There is always that one drunk guy at a party that has always been waaaay drunker than anyone ever has in their life. You know, the one guy who has even tried absinthe. Well now you can call him out on his bullshit, because no, he did not get his hands on the magical alcohol that makes you hallucinate.
Scientists have recently underwent an in-depth analysis of century-old bottles of absinthe, and despite what you may have heard, it seems as if the main ingredient that makes absinthe so powerful is simply the percentage of alcohol. Absinthe is 70 percent alcohol, making it 140-proof, not unlike Bacardi 151.
Absinthe was originally created in Switzerland and has been revered by such creative minds such as Vincent van Gough, Oscar Wilde, Aleister Crowley, Charles Baudelaire, Paul Verlaine, and Arthur Rimbaud. In their day they were seen as sort of “bad boys” with a devious addiction to this alcohol.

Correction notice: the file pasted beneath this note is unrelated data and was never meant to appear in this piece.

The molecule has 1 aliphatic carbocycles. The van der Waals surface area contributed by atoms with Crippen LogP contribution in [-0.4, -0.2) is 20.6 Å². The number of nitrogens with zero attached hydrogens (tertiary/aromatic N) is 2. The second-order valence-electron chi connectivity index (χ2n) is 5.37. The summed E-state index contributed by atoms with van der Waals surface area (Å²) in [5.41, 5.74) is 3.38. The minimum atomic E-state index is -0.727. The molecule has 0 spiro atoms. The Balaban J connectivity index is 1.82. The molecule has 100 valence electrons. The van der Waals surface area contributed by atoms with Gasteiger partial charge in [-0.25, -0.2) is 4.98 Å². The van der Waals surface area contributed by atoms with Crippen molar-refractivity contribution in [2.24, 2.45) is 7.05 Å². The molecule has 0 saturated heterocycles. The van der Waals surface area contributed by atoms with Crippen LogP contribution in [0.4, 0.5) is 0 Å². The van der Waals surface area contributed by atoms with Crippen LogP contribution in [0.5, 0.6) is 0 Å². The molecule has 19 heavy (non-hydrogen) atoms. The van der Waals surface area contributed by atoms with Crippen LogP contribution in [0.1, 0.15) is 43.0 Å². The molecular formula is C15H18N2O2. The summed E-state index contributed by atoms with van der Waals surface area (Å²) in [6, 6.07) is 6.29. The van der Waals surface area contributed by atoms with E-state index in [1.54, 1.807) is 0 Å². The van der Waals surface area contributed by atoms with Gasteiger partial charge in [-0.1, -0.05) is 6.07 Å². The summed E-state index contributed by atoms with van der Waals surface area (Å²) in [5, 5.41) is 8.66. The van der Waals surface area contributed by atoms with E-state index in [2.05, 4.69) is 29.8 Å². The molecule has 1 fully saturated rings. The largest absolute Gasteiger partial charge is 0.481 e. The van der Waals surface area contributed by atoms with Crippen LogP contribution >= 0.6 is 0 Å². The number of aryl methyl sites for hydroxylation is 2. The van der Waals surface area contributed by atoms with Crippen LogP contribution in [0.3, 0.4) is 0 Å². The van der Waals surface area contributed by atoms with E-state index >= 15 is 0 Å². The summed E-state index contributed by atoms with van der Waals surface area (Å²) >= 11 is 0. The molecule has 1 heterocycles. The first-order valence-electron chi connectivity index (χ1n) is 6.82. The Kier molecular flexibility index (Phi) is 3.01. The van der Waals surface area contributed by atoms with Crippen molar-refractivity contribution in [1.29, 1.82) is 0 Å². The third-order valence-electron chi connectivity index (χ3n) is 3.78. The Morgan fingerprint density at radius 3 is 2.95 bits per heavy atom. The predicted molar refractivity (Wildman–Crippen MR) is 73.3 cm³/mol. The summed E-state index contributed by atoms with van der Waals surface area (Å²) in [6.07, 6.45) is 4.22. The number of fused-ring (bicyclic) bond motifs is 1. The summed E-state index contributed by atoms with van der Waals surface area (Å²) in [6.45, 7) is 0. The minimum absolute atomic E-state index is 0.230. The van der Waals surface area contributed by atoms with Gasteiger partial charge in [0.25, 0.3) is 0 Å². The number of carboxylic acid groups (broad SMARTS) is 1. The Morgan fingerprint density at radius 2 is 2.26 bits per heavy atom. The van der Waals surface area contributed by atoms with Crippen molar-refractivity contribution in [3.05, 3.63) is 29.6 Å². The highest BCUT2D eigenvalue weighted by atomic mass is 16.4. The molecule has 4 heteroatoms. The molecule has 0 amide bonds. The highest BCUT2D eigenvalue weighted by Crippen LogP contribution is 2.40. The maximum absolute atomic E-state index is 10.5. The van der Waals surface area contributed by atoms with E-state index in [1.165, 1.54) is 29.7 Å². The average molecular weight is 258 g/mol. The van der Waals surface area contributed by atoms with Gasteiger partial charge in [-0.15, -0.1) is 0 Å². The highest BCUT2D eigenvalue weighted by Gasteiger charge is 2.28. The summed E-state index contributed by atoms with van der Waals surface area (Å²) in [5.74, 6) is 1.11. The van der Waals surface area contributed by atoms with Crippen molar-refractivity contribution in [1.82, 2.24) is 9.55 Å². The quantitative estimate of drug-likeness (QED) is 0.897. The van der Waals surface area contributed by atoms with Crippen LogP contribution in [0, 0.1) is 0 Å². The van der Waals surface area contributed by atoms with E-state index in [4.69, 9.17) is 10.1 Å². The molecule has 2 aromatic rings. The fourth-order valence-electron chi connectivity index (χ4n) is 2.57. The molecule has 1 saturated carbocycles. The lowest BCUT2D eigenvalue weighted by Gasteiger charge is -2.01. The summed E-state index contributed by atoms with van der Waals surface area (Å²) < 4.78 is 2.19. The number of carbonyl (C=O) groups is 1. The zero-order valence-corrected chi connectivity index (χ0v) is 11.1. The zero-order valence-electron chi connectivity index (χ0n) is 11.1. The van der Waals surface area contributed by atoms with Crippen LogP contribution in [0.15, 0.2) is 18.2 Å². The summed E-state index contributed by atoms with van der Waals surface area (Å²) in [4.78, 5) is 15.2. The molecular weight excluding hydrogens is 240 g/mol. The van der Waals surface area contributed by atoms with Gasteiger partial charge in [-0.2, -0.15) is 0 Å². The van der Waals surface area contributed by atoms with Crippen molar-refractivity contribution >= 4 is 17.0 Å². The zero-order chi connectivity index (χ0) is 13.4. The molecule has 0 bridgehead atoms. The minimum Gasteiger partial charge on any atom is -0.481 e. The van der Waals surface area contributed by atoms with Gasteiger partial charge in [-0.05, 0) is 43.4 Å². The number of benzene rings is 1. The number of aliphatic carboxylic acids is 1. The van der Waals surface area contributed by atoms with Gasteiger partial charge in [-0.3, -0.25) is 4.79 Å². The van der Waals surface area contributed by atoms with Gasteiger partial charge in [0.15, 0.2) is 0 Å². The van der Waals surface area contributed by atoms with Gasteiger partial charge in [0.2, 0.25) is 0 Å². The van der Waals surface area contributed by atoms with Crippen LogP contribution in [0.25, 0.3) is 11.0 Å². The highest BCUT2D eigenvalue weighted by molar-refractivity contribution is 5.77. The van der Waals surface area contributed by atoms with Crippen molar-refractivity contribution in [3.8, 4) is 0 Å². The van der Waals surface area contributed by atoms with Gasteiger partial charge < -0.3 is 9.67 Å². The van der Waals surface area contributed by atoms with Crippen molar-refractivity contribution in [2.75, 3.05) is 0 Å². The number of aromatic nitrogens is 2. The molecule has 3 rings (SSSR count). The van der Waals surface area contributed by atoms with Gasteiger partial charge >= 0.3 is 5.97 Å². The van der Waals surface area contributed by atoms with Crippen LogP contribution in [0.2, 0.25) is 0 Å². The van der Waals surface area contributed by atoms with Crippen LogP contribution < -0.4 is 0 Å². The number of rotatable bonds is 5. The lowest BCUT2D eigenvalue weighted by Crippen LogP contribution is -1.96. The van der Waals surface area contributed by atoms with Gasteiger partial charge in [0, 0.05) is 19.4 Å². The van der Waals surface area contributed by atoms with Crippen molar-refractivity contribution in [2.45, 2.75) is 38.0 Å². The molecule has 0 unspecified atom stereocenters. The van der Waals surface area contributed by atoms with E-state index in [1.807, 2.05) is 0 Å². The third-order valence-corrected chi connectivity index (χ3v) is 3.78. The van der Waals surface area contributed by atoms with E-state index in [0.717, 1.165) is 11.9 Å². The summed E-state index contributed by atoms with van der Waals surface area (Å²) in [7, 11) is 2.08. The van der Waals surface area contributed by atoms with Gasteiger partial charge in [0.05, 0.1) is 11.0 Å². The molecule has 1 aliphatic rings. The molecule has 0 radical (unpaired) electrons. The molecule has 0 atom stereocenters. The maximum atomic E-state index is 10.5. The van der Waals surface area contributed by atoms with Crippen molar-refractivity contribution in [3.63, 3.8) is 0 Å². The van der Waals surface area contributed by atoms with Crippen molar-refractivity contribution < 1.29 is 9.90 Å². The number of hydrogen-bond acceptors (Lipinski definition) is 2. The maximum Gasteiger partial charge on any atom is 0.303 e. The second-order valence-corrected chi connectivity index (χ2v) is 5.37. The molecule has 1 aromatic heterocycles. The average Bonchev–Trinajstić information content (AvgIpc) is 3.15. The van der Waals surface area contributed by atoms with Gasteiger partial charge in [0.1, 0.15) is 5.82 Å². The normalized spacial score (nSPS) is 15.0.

Due to the people the alcohol was associated with it was vilified by many European nations and the United States. Many scientists have determined that absinthe’s reputation could have derived from alcoholism, or possibly the leaking of toxic compounds during faulty distillation. Many people originally sited the chemical thujone in wormwood - it is also the thing that gives the drink its green color.
Yet, it seems that the levels of thujone in absinthe have simply been exaggerated, and there is no empirical evidence to support the claim that it is this chemical that lead to “absinthe madness.” This is another case of people going into hysterics over a mind-altering drug and letting their fears take over rather than making rational observations.